- Touchbar - Fun, but considering the dizzying array of functions, toolbars palettes and buttons to switch between, you'll find yourself sticking to the on-screen selection.
Ports? All sorts
- Thunderbolt 3 - Superfast. However, presently this is useful for little else than attaching 4K (or higher resolution) monitors as compatible peripherals and drives are few and far between. Thunderbolt 2 is also very fast. However, for the sake for being forwards compatible, and the fact that most Thunderbolt 3 ports will also double as USB 3 ports, we'd suggest Thunderbolt 3 as highly desirable but not essential.
- USB - Big files need big speed. USB 3.2 (or Thunderbolt) is essential. If you wanting a more portable machine you may have to settle for two or even one port. The latter, however, may be a compromise too far.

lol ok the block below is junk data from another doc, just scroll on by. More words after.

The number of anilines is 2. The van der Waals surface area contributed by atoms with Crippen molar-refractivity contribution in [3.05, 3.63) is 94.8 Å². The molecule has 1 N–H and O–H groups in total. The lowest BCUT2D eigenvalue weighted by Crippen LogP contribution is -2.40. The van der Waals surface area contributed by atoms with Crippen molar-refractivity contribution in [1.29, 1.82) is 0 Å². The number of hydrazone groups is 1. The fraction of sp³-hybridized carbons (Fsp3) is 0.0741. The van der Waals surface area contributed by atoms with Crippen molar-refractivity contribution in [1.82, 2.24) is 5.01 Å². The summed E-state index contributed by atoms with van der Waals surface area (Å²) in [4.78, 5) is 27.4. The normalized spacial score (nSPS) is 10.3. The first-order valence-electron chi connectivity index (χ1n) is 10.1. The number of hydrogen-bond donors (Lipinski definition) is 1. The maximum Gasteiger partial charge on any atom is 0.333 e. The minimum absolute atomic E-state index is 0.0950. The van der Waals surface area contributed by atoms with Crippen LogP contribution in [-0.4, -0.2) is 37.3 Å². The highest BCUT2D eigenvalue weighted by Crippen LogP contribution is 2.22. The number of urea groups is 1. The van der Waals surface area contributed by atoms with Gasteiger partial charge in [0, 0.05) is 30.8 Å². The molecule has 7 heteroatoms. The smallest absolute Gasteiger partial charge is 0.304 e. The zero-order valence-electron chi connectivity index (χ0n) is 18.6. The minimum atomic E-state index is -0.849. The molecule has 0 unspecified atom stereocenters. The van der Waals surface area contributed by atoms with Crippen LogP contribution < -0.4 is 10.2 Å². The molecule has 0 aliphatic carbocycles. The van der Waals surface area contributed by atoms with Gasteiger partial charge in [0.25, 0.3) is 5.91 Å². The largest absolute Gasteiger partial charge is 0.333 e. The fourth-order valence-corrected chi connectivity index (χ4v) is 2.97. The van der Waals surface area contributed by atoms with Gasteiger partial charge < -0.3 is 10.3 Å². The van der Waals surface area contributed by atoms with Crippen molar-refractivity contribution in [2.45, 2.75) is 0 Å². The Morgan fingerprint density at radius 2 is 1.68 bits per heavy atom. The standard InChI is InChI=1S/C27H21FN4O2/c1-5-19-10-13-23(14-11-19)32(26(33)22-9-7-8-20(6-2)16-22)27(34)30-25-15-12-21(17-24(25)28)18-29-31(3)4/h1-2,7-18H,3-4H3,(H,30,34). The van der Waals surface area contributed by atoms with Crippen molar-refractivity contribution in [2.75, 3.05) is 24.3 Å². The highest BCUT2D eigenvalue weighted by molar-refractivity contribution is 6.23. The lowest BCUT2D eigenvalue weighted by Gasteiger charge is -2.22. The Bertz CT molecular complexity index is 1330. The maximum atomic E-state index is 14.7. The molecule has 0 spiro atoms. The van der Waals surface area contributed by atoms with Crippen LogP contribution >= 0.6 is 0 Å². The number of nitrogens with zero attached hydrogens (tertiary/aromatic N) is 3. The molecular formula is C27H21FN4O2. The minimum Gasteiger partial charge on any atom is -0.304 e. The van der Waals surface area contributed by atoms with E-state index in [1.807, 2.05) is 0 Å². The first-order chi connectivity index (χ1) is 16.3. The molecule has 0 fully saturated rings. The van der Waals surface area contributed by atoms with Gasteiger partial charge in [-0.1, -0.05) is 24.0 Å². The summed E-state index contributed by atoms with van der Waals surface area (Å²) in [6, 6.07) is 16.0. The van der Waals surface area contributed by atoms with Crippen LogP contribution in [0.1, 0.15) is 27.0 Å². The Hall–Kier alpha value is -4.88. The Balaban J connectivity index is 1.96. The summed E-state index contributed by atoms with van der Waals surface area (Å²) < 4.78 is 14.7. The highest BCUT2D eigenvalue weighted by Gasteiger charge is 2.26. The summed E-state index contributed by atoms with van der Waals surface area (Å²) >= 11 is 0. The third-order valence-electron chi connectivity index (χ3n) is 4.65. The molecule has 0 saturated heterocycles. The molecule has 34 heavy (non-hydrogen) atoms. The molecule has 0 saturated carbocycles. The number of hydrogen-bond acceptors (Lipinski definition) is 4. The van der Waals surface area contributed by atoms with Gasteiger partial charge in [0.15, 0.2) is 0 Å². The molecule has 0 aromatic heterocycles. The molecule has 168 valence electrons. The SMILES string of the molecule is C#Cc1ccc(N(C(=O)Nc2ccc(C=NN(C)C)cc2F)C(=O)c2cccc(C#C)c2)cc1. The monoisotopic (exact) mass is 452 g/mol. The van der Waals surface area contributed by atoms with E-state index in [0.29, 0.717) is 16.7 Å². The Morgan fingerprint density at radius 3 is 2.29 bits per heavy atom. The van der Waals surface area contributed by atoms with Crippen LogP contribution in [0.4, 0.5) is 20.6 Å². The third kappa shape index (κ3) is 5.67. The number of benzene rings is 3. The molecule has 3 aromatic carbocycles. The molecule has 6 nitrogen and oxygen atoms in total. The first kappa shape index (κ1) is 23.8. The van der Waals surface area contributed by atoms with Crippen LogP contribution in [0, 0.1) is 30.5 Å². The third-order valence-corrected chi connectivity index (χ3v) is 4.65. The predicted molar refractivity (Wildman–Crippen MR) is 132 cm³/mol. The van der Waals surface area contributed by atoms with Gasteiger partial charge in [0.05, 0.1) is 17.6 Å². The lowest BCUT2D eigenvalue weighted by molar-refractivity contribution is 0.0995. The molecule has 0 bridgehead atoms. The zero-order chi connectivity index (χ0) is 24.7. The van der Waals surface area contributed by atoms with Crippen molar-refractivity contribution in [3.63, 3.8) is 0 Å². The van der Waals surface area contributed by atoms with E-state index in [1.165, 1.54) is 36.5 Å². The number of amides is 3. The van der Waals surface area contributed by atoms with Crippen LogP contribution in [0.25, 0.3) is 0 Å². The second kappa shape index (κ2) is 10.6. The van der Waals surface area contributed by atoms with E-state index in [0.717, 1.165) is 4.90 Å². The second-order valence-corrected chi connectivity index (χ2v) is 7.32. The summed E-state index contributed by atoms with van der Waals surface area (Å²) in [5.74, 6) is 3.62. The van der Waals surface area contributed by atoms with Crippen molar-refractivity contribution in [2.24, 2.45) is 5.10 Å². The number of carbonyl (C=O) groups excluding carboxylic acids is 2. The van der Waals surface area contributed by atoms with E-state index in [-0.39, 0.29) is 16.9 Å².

- HDMI - Ports are struggling to remain relevant with USB 3.2 and Thunderbolt stealing their...err, thunder. DisplayPort and Mini display ports are becoming more common on higher-end machines, but Thunderbolt ports are usually DP capable already.
If you need to be more measured with your moolah
If you’re stretched on your budget, you might be able to increase your RAM at a later time - although be warned, slimmer machines are removing access panels and soldering RAM to the motherboard (yes we’re looking at you Apple!!). You could also optimise your experience on Adobe Illustrator by tweaking a few things such as working using the “Outline View” which hides paint attributes and thus squeeze out a bit more performance. Furthermore, disabling the anti-aliasing on your artwork would help… although at the expense of jagged edges here and there.
There you have it. Choices abound when it comes to selecting a device to use with Adobe Illustrator.
But remember, if the idea of memorising all that advice, juggling different spec combinations and then finding the matching machines across the many good (and excluding the not so good) online retailers seems a little daunting, grab a peek at our selection of laptops for Adobe Illustrator below.